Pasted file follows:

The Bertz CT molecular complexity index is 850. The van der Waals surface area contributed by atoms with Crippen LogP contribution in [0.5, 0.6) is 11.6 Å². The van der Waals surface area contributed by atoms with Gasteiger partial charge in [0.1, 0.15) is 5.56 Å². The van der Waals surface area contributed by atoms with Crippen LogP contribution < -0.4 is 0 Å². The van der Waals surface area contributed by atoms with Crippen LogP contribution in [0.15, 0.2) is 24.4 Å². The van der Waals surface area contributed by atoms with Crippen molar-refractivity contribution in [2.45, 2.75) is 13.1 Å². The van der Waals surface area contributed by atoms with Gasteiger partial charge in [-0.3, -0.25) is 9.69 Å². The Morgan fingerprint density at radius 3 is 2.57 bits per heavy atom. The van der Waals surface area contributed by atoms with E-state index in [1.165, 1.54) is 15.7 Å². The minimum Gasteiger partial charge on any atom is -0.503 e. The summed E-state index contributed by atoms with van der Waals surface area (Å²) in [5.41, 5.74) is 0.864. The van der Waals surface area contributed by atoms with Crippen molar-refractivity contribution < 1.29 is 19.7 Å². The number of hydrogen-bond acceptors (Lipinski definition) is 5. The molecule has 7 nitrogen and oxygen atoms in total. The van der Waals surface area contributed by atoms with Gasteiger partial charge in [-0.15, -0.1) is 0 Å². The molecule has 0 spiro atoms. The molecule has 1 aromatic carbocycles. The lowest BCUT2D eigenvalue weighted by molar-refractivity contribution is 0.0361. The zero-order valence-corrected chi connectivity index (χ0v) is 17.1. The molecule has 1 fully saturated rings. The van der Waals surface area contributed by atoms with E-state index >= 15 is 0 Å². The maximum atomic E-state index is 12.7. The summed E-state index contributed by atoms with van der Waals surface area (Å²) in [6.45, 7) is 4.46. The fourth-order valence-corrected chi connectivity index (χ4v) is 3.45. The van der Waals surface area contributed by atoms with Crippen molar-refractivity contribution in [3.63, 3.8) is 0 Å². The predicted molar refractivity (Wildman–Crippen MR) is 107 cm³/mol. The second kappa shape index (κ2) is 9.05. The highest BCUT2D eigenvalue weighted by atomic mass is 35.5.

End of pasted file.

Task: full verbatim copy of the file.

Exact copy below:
The Bertz CT molecular complexity index is 850. The van der Waals surface area contributed by atoms with Crippen LogP contribution in [0.5, 0.6) is 11.6 Å². The van der Waals surface area contributed by atoms with Gasteiger partial charge in [0.1, 0.15) is 5.56 Å². The van der Waals surface area contributed by atoms with Crippen LogP contribution < -0.4 is 0 Å². The van der Waals surface area contributed by atoms with Crippen LogP contribution in [0.15, 0.2) is 24.4 Å². The van der Waals surface area contributed by atoms with Crippen molar-refractivity contribution in [2.45, 2.75) is 13.1 Å². The van der Waals surface area contributed by atoms with Gasteiger partial charge in [-0.3, -0.25) is 9.69 Å². The Morgan fingerprint density at radius 3 is 2.57 bits per heavy atom. The van der Waals surface area contributed by atoms with E-state index in [1.165, 1.54) is 15.7 Å². The minimum Gasteiger partial charge on any atom is -0.503 e. The summed E-state index contributed by atoms with van der Waals surface area (Å²) in [5.41, 5.74) is 0.864. The van der Waals surface area contributed by atoms with Crippen molar-refractivity contribution < 1.29 is 19.7 Å². The number of hydrogen-bond acceptors (Lipinski definition) is 5. The molecule has 7 nitrogen and oxygen atoms in total. The van der Waals surface area contributed by atoms with Gasteiger partial charge in [-0.15, -0.1) is 0 Å². The molecule has 0 spiro atoms. The molecule has 1 aromatic carbocycles. The lowest BCUT2D eigenvalue weighted by molar-refractivity contribution is 0.0361. The zero-order valence-corrected chi connectivity index (χ0v) is 17.1. The molecule has 1 fully saturated rings. The van der Waals surface area contributed by atoms with E-state index >= 15 is 0 Å². The maximum atomic E-state index is 12.7. The summed E-state index contributed by atoms with van der Waals surface area (Å²) in [6.45, 7) is 4.46. The fourth-order valence-corrected chi connectivity index (χ4v) is 3.45. The van der Waals surface area contributed by atoms with Crippen molar-refractivity contribution in [3.63, 3.8) is 0 Å². The predicted molar refractivity (Wildman–Crippen MR) is 107 cm³/mol. The second kappa shape index (κ2) is 9.05. The highest BCUT2D eigenvalue weighted by atomic mass is 35.5.